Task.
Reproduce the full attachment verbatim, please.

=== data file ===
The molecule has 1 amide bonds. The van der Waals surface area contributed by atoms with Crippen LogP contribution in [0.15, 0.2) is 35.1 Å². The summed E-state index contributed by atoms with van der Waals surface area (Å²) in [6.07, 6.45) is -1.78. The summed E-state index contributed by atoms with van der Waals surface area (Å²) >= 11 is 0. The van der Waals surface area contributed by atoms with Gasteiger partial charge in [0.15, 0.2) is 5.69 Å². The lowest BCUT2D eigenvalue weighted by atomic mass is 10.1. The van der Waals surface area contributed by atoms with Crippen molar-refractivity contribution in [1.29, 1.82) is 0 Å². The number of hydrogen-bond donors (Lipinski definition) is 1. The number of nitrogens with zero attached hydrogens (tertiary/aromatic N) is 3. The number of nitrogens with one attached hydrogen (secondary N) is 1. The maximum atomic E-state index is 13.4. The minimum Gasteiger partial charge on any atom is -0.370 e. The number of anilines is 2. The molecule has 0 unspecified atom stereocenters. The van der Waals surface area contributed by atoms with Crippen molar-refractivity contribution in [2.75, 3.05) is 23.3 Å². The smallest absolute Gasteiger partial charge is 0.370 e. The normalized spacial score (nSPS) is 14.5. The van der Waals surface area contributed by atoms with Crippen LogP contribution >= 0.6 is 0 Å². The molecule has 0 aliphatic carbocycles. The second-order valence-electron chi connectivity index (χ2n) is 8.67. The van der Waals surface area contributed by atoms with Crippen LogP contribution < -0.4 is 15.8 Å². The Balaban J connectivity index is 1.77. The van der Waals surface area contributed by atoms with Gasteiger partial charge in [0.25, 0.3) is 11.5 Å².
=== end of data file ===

The molecule has 1 amide bonds. The van der Waals surface area contributed by atoms with Crippen LogP contribution in [0.15, 0.2) is 35.1 Å². The summed E-state index contributed by atoms with van der Waals surface area (Å²) in [6.07, 6.45) is -1.78. The summed E-state index contributed by atoms with van der Waals surface area (Å²) >= 11 is 0. The van der Waals surface area contributed by atoms with Gasteiger partial charge in [0.15, 0.2) is 5.69 Å². The lowest BCUT2D eigenvalue weighted by atomic mass is 10.1. The van der Waals surface area contributed by atoms with Crippen molar-refractivity contribution in [1.29, 1.82) is 0 Å². The number of hydrogen-bond donors (Lipinski definition) is 1. The number of nitrogens with zero attached hydrogens (tertiary/aromatic N) is 3. The number of nitrogens with one attached hydrogen (secondary N) is 1. The maximum atomic E-state index is 13.4. The minimum Gasteiger partial charge on any atom is -0.370 e. The number of anilines is 2. The molecule has 0 unspecified atom stereocenters. The van der Waals surface area contributed by atoms with Crippen molar-refractivity contribution in [2.75, 3.05) is 23.3 Å². The smallest absolute Gasteiger partial charge is 0.370 e. The normalized spacial score (nSPS) is 14.5. The van der Waals surface area contributed by atoms with Crippen LogP contribution >= 0.6 is 0 Å². The molecule has 0 aliphatic carbocycles. The second-order valence-electron chi connectivity index (χ2n) is 8.67. The van der Waals surface area contributed by atoms with Crippen LogP contribution < -0.4 is 15.8 Å². The Balaban J connectivity index is 1.77. The van der Waals surface area contributed by atoms with Gasteiger partial charge in [0.25, 0.3) is 11.5 Å².